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Western Plains Police now targetting: motorists who pick up hitch-hikers

Police in Western Plains have issued an urgent warning to motorists not to pick up hitch-hikers.

 A police spokesperson said this is completely unrelated to the fact that there are two men on the run in the area who are wanted for a range of ‘alleged’ criminal offences and who appear to be armed with a high powered rifle after ‘allegedly’ shooting at police officers during a car pursuit.*

 ‘Most sensible people would recognise that picking up hitch-hikers is not particularly sensible’ said the spokesperson.

 Police have reassured the public that there is no suggestion that the two men seek or intend to use violence ‘on members of the community’.** 


 The Western Herald wishes to point out that whilst there is no doubt that the two men are wanted, it is not clear that the things they are wanted for are criminal offences.  Furthermore, it is not saying the two men are armed.  They only appear to be armed.  And whilst it is not disputed that shots were fired from the fleeing vehicle or that a bullet struck the pursuing police vehicle, that is not to say that the shots were in fact aimed at the police car.  At this stage these are merely unconfirmed allegations.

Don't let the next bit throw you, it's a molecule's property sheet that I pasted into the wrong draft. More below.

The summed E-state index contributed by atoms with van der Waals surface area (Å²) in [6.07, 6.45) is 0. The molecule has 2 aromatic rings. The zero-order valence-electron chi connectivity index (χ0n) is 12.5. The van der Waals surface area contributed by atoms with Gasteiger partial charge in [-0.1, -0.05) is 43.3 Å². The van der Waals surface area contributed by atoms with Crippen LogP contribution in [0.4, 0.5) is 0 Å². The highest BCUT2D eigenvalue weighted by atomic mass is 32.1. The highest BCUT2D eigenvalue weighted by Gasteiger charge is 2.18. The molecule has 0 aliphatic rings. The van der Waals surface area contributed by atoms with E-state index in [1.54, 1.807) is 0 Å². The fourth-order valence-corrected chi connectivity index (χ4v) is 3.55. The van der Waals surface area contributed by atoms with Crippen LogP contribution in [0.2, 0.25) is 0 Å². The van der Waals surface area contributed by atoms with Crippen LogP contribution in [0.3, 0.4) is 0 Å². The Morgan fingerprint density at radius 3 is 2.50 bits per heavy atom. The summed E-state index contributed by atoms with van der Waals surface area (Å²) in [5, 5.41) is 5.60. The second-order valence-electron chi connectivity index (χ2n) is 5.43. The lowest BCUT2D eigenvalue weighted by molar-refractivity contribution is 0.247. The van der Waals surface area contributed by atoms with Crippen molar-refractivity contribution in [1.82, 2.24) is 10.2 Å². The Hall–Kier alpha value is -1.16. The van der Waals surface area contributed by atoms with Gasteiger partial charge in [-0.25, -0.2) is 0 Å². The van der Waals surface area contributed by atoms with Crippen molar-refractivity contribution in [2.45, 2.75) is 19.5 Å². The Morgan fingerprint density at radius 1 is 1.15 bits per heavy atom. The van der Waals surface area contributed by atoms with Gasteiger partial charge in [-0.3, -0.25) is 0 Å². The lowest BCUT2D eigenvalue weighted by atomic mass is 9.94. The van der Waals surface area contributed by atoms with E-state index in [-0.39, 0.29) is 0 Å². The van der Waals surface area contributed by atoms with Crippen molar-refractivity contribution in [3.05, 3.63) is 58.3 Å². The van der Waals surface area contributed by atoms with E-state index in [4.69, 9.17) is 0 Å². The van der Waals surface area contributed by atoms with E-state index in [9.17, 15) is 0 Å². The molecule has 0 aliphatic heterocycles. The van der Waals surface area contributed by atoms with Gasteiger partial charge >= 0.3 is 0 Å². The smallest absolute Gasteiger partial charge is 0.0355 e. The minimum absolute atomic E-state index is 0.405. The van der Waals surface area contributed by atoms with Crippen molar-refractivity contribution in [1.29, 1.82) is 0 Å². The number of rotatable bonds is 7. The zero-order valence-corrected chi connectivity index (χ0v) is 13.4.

**Another Disclaimer

 Western Plains Police wish to point out that whilst there is no suggestion that the two men seek or intend to use violence on members of the community, it’s quite clear they intend or have the propensity to use violence to avoid apprehension.  For the avoidance of doubt, this is not to suggest that the two men on the run may use violence – unless it is to avoid apprehension.  In which case, they might kill again.  We’re glad we could put your minds at rest on that one.


No evidence of right or wrong says Dastardly

The Member for Western Plains and Chairman of Western Plains Cricket Council Ron Dastardly has described the timing of fresh allegations that he received payment from shady overseas donors in exchange for his support as ‘a bit strange’.